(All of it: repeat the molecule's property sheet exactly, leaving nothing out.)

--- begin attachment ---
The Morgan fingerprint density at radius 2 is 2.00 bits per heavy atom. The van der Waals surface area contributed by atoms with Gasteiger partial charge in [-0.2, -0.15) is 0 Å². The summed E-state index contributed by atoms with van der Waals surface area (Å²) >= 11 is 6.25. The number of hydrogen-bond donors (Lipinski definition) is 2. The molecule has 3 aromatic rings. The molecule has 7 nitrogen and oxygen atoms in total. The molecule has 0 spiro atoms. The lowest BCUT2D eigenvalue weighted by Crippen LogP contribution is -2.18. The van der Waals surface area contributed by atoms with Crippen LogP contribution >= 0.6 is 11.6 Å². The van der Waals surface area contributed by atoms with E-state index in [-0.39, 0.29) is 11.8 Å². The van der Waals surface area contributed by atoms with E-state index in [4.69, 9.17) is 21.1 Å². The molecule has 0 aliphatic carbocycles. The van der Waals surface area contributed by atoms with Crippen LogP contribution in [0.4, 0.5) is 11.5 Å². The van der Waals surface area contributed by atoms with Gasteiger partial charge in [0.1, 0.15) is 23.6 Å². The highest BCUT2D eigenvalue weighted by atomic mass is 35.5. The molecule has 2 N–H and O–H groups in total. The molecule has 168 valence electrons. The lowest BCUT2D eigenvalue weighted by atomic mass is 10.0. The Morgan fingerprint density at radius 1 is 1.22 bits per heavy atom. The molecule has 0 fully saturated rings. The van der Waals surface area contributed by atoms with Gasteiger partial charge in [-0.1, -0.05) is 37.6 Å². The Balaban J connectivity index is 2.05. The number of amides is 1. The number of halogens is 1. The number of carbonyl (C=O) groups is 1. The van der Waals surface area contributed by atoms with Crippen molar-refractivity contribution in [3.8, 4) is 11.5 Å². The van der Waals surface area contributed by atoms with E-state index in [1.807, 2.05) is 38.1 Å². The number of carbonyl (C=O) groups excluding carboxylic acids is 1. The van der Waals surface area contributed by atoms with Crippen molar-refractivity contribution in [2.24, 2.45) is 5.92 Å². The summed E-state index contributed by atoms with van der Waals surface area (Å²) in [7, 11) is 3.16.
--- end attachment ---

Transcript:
The Morgan fingerprint density at radius 2 is 2.00 bits per heavy atom. The van der Waals surface area contributed by atoms with Gasteiger partial charge in [-0.2, -0.15) is 0 Å². The summed E-state index contributed by atoms with van der Waals surface area (Å²) >= 11 is 6.25. The number of hydrogen-bond donors (Lipinski definition) is 2. The molecule has 3 aromatic rings. The molecule has 7 nitrogen and oxygen atoms in total. The molecule has 0 spiro atoms. The lowest BCUT2D eigenvalue weighted by Crippen LogP contribution is -2.18. The van der Waals surface area contributed by atoms with Crippen LogP contribution >= 0.6 is 11.6 Å². The van der Waals surface area contributed by atoms with E-state index in [-0.39, 0.29) is 11.8 Å². The van der Waals surface area contributed by atoms with E-state index in [4.69, 9.17) is 21.1 Å². The molecule has 0 aliphatic carbocycles. The van der Waals surface area contributed by atoms with Crippen LogP contribution in [0.4, 0.5) is 11.5 Å². The van der Waals surface area contributed by atoms with Gasteiger partial charge in [0.1, 0.15) is 23.6 Å². The highest BCUT2D eigenvalue weighted by atomic mass is 35.5. The molecule has 2 N–H and O–H groups in total. The molecule has 168 valence electrons. The lowest BCUT2D eigenvalue weighted by atomic mass is 10.0. The Morgan fingerprint density at radius 1 is 1.22 bits per heavy atom. The molecule has 0 fully saturated rings. The van der Waals surface area contributed by atoms with Gasteiger partial charge in [-0.1, -0.05) is 37.6 Å². The Balaban J connectivity index is 2.05. The number of amides is 1. The number of halogens is 1. The number of carbonyl (C=O) groups is 1. The van der Waals surface area contributed by atoms with Crippen molar-refractivity contribution in [3.8, 4) is 11.5 Å². The van der Waals surface area contributed by atoms with E-state index in [1.807, 2.05) is 38.1 Å². The number of carbonyl (C=O) groups excluding carboxylic acids is 1. The van der Waals surface area contributed by atoms with Crippen molar-refractivity contribution in [2.24, 2.45) is 5.92 Å². The summed E-state index contributed by atoms with van der Waals surface area (Å²) in [7, 11) is 3.16.